by Mat Janson Blanchet

Monkey See People Do

Mat Janson Blanchet and Cristina Teixeira

Project Description

During Sound Art Practices class, we were tasked to produce a somewhat subversive sound art intervention on the premises of the then newly built Concordia Engineering, Computer Science and Visual Arts Integrated Complex Building.

We thought of how monkeys sitting in trees laughing at people passing by. In a concrete jungle such as downtown Montréal where the EV Building is located, such a sound would be jarring, we thought. Passersby would be surprised and would try and look around to find from where the sound originated, and find a little ball of fur, which could be reminiscent of a monkey.

This kind of irreverent intervention could be thought as similar to those of TV shows like Candid Camera.


Concordia EV Building

The space we chose to install our small electronic monkey is the Abe and Harriet Gold Atrium, an entrance on the west side of the EV Building. The area is quite large, so the sudden starting and stopping of the monkey tape recording would be attenuated by its reverberation.

The building was originally conceived as an attempt to merge the disciplines of Engineering and Visual Arts—hence the name of the building—but anything arts-related quickly was confined to predetermined spaces. When security officers saw us install our piece and its wires, they quickly tried to prevent us from doing so. As the piece was meant to be subversive, and since I was a bit more of an ass then, I argued for a long time with the security officers, which eventually called the building manager, and the professor of our class.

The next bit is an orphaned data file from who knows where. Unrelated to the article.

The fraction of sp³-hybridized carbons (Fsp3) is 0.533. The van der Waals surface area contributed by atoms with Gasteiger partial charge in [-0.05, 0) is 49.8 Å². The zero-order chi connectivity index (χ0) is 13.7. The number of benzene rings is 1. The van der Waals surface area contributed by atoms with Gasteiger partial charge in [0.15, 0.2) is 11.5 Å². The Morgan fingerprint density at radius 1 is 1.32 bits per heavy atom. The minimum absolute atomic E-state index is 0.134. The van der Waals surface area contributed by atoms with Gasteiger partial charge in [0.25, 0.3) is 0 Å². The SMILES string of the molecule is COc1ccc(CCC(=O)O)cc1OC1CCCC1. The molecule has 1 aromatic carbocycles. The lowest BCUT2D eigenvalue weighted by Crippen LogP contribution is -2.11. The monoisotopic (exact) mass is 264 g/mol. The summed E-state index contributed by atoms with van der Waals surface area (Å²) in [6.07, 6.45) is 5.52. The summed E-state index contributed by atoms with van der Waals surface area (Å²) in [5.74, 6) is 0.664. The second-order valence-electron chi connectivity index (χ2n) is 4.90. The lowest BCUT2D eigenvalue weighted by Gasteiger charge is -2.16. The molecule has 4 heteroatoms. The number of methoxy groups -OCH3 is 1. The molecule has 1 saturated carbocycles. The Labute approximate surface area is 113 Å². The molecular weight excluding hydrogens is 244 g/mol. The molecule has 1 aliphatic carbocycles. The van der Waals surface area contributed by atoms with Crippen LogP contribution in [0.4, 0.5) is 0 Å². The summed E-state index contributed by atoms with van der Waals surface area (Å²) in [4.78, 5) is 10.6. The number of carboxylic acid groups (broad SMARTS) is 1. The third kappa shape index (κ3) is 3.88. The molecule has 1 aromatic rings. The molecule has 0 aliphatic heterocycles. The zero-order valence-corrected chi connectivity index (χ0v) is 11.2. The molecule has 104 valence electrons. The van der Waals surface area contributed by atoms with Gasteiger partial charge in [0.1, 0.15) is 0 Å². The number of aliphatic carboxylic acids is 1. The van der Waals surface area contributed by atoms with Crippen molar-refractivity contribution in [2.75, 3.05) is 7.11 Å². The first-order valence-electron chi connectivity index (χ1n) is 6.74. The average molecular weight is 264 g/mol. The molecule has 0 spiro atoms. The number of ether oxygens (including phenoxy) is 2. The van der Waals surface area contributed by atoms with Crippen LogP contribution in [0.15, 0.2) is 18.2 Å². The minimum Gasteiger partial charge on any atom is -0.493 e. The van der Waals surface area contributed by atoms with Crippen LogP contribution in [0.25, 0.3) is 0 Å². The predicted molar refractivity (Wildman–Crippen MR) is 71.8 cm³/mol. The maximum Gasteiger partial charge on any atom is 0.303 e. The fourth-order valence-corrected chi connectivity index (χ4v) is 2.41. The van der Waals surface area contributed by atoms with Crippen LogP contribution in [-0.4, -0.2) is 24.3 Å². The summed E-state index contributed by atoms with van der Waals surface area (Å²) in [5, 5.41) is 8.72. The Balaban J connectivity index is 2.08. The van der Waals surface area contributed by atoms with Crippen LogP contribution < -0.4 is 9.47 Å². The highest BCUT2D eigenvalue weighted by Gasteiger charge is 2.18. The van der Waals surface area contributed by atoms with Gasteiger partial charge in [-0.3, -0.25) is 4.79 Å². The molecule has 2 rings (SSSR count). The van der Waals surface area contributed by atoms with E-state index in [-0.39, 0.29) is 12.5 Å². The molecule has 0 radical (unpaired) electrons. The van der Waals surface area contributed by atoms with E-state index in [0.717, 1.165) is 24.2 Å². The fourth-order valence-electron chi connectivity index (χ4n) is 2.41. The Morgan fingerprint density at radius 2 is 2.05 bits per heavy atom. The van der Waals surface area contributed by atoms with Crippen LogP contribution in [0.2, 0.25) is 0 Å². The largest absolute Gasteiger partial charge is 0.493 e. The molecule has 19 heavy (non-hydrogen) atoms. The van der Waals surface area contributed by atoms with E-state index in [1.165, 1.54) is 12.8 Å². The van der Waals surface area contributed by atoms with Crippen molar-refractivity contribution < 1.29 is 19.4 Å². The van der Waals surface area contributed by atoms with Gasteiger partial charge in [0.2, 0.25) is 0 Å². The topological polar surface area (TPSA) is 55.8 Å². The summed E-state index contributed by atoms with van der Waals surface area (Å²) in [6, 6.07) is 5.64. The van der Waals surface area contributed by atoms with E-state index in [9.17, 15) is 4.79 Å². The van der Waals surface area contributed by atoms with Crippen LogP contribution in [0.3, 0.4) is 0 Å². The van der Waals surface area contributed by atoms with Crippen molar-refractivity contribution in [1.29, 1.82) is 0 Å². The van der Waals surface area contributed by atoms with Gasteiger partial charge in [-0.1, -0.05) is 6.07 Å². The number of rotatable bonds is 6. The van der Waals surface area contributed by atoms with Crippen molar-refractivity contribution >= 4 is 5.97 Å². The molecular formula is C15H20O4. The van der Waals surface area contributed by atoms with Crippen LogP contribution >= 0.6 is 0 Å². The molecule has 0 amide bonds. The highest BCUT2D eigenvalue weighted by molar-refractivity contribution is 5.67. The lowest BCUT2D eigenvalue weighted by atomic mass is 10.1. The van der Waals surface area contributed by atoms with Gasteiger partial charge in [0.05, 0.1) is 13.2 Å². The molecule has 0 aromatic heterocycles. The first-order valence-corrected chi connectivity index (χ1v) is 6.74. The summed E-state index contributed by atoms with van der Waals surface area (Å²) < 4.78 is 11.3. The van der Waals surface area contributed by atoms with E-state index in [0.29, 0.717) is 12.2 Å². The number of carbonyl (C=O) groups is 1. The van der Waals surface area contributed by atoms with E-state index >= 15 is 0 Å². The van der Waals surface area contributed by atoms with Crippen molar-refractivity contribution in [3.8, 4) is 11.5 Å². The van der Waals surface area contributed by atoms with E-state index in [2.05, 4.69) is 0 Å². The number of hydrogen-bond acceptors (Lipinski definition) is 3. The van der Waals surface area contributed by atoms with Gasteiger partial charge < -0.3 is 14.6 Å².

After almost an hour of heated debates, we managed to convince the security people to let us install the piece, and we followed their instructions to keep things secure.

The intervention worked as we expected, baffling passersby.

Technical Approach

We chose to hack a tape player and hook it to a PIR motion sensor so that when motion would be detected, the tape would play. We used connectors for both the motion sensor and the speaker, so that we could use off the shelf cables. That would then allow us to place the tape player—which was placed inside a furry pocket—and the sensor quite far apart.

Current Status

Records of the intervention and the electronics themselves are lost.


Electronics, tape player, hairy pouch


  • Mat Janson Blanchet: Concept, electronics
  • Cristina Teixeira: hairy pouch, general assistance
  • Martin Peach: Technical Assistance


Design, electronics, sound design


While studying Intermedia and Cyber Arts at Concordia University



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